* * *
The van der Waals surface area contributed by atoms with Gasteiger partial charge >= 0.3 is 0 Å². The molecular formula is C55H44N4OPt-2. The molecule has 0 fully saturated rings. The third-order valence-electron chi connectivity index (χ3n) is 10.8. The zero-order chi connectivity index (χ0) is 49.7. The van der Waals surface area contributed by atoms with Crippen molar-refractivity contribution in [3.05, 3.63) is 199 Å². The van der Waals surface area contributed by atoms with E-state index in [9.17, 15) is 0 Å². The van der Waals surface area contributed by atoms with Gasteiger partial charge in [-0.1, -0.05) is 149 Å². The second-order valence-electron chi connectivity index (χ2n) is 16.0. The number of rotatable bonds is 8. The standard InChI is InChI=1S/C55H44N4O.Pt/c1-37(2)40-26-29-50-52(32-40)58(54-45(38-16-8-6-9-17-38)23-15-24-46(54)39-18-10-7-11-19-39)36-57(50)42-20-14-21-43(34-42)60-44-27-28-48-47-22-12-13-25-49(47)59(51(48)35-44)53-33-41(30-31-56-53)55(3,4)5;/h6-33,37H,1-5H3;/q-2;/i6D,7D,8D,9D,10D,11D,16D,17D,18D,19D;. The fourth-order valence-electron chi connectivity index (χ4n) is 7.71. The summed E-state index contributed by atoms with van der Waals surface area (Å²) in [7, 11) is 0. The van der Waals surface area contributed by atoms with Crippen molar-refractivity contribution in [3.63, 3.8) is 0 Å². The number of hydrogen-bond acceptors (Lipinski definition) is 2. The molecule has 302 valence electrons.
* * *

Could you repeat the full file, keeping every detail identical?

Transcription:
The van der Waals surface area contributed by atoms with Gasteiger partial charge >= 0.3 is 0 Å². The molecular formula is C55H44N4OPt-2. The molecule has 0 fully saturated rings. The third-order valence-electron chi connectivity index (χ3n) is 10.8. The zero-order chi connectivity index (χ0) is 49.7. The van der Waals surface area contributed by atoms with Crippen molar-refractivity contribution in [3.05, 3.63) is 199 Å². The van der Waals surface area contributed by atoms with E-state index in [9.17, 15) is 0 Å². The van der Waals surface area contributed by atoms with Gasteiger partial charge in [-0.1, -0.05) is 149 Å². The second-order valence-electron chi connectivity index (χ2n) is 16.0. The number of rotatable bonds is 8. The standard InChI is InChI=1S/C55H44N4O.Pt/c1-37(2)40-26-29-50-52(32-40)58(54-45(38-16-8-6-9-17-38)23-15-24-46(54)39-18-10-7-11-19-39)36-57(50)42-20-14-21-43(34-42)60-44-27-28-48-47-22-12-13-25-49(47)59(51(48)35-44)53-33-41(30-31-56-53)55(3,4)5;/h6-33,37H,1-5H3;/q-2;/i6D,7D,8D,9D,10D,11D,16D,17D,18D,19D;. The fourth-order valence-electron chi connectivity index (χ4n) is 7.71. The summed E-state index contributed by atoms with van der Waals surface area (Å²) in [7, 11) is 0. The van der Waals surface area contributed by atoms with Crippen molar-refractivity contribution in [3.63, 3.8) is 0 Å². The number of hydrogen-bond acceptors (Lipinski definition) is 2. The molecule has 302 valence electrons.